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article imageOp-Ed: America harbors powerful Islamists like Fetullah Gulen Special

By Lonna Lisa Williams     Dec 31, 2013 in World
Philadelphia - An Islamist cleric who runs a vast media empire and school system can challenge Turkey's Prime Minister from his secure compound near Philadelphia. Why does America harbor Fetullah Gulen, and how did he get his visa?
Many Turkish people are poor, struggling just to pay their electric bills this winter. They eat soup and bread and rarely splurge to buy tea for 1 lira at the local outdoor cafe. Often they work long hours for little money and few benefits. If they are not a member of the ruling Islamist Ak Party, they have little hope of a better job, especially in the government. Those who dare to speak out against Prime Minister Erdogan often end up in prison, including journalists, academics, writers, ex-army generals, and even musicians.
Many of these Turks, who are politically persecuted, dream of coming to America to start a new life in the Land of Freedom and Opportunity. However, the emigration visa process is difficult and costly. A stack of papers (written only in English), that would challenge an American teacher to fill out, must be completed. At least $2000 must be paid just for the application fees, and various interviews must be held at the U.S. Embassy in Ankara. But if a Turk doesn't have a job or home in America, or at least $10,000 in the bank, he can give up hopes of being accepted. How much of this difficulty in obtaining an emigration visa is because Turks are issued I.D. cards that automatically list their religion as "Islam"?
If America is so afraid of Muslims emigrating, why does it open wide its doors to powerful Islamist clerics like Fetullah Gulen? He was accused of attempting to establish an Islamic state in Turkey in 1999 and somehow managed to flee to America where he directs his vast empire of T.V. stations, newspapers, and even private schools—from his well-guarded, compound-like estate near Philadelphia.
"Gulen has at least 30 million followers, mostly in Turkey," a Turkish man told me. "He has people in the police, judiciary, and even the secret service. No Turkish journalist would dare write anything negative about him. His followers say they are practicing 'hizmet,' or Muslim community service, but they have other agendas."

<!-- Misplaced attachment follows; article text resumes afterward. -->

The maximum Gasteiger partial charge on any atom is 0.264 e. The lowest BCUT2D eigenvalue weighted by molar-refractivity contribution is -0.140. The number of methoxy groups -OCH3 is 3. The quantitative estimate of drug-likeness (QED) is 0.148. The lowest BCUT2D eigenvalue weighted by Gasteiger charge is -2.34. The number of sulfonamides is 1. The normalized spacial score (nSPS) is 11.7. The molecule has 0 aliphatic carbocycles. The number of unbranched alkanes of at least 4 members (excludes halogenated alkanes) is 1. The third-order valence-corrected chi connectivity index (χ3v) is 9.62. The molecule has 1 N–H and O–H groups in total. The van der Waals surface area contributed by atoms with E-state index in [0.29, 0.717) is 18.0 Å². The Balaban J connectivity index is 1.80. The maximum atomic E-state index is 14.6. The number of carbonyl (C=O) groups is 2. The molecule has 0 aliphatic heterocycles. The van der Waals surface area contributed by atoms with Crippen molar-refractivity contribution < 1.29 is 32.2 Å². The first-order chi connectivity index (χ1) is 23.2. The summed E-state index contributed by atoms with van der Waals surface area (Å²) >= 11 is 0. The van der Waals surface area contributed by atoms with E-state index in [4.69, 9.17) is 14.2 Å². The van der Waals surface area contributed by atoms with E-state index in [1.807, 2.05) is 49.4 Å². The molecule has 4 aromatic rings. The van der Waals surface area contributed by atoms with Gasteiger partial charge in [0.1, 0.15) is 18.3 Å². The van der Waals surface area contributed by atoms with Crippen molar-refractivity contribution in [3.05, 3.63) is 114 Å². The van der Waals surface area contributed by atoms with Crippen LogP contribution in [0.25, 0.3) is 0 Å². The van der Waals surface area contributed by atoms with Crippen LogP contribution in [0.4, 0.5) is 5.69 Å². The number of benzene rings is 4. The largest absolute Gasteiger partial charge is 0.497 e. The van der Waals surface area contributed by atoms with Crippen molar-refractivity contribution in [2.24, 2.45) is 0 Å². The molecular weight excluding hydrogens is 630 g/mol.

Indeed, Gulen, a sweet-looking, grandfatherly man who wears a white prayer cap, regularly broadcasts his Islamist T.V. shows (such as Samanyolu TV) into Turkey. His newspaper, Zaman, (published in Turkish and English) is heavily biased toward Islamist thinking. And Gulen is powerful enough to challenge Turkish Prime Minister Erdogan after Erdogan began closing down his private schools in Turkey. Gulen's name and comments have been in the world news lately as the corruption scandal and protests rock Erdogan's Ak Party government.
According to some Gulen investigators, "Gülen’s writings from the 1990s contain detailed discussions of how to deal with the Christian world when Muslims are weak and not yet able to vanquish their opponents. 'Make sure you disguise your real thoughts and feelings from them,' he advises his followers; 'if you let yourself known, you will only cause them to triumph.'"
BBC investigated Gulen and observed that he takes large donations from his followers and makes strict rules for teachers in his schools, such as no smoking, alcohol, or divorcing. BBC also observed that in 1999 Gulen spoke these words in Turkey (not long before he left for America):
"You must move within the arteries of the system, without anyone noticing your existence, until you reach all the power centres. You must wait until such time as you have got all the state power, until you have brought to your side all the power of the constitutional institution in Turkey."
BBC also noted that "Several of Hizmet's most prominent critics have been jailed in Turkey, sparking claims that it has become a sinister controlling force in its native land. A police chief who wrote a book on Gulen's influence on the police and judiciary was jailed, as were two Turkish investigative journalists. One of the journalists, Ahmet Sik, shouted during his arrest: 'Whoever touches them burns!'"
However, his official website calls him a "pious peace advocate and scholar." The 72-year-old continues to rule his empire from his Pennsylvania estate, which was picketed by activists this summer.
America should rethink its emigration policy and not let visas to America be bought by power and money. Many poor, politically persecuted Turks would like a chance at the freedom Gulen enjoys. Gulen should be more closely watched in America.
A young Turkish man  who studies English  holds the Turkish and American flags at an English  Speaki...
A young Turkish man, who studies English, holds the Turkish and American flags at an English "Speaking Cafe" in Izmit, Kocaeli
This opinion article was written by an independent writer. The opinions and views expressed herein are those of the author and are not necessarily intended to reflect those of
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